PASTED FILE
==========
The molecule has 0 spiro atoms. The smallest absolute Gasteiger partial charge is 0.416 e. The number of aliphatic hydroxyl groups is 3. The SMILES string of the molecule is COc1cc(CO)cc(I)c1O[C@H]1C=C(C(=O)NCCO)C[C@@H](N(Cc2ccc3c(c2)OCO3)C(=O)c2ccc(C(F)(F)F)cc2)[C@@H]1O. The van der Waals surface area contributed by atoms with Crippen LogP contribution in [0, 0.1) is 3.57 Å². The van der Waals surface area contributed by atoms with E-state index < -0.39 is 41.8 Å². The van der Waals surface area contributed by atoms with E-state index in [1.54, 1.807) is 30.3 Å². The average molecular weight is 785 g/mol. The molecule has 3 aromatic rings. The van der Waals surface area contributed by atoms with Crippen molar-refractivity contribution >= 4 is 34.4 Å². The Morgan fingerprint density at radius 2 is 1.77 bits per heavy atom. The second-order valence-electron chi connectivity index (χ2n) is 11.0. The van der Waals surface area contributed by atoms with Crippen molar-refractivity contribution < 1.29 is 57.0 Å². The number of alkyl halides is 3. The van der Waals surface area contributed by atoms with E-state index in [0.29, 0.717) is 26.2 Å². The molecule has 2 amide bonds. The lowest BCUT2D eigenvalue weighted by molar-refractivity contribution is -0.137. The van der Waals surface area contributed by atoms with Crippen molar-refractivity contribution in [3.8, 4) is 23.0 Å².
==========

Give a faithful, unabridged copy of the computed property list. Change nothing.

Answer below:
The molecule has 0 spiro atoms. The smallest absolute Gasteiger partial charge is 0.416 e. The number of aliphatic hydroxyl groups is 3. The SMILES string of the molecule is COc1cc(CO)cc(I)c1O[C@H]1C=C(C(=O)NCCO)C[C@@H](N(Cc2ccc3c(c2)OCO3)C(=O)c2ccc(C(F)(F)F)cc2)[C@@H]1O. The van der Waals surface area contributed by atoms with Crippen LogP contribution in [0, 0.1) is 3.57 Å². The van der Waals surface area contributed by atoms with E-state index < -0.39 is 41.8 Å². The van der Waals surface area contributed by atoms with E-state index in [1.54, 1.807) is 30.3 Å². The average molecular weight is 785 g/mol. The molecule has 3 aromatic rings. The van der Waals surface area contributed by atoms with Crippen molar-refractivity contribution >= 4 is 34.4 Å². The Morgan fingerprint density at radius 2 is 1.77 bits per heavy atom. The second-order valence-electron chi connectivity index (χ2n) is 11.0. The van der Waals surface area contributed by atoms with Crippen molar-refractivity contribution < 1.29 is 57.0 Å². The number of alkyl halides is 3. The van der Waals surface area contributed by atoms with E-state index in [0.29, 0.717) is 26.2 Å². The molecule has 2 amide bonds. The lowest BCUT2D eigenvalue weighted by molar-refractivity contribution is -0.137. The van der Waals surface area contributed by atoms with Crippen molar-refractivity contribution in [3.8, 4) is 23.0 Å².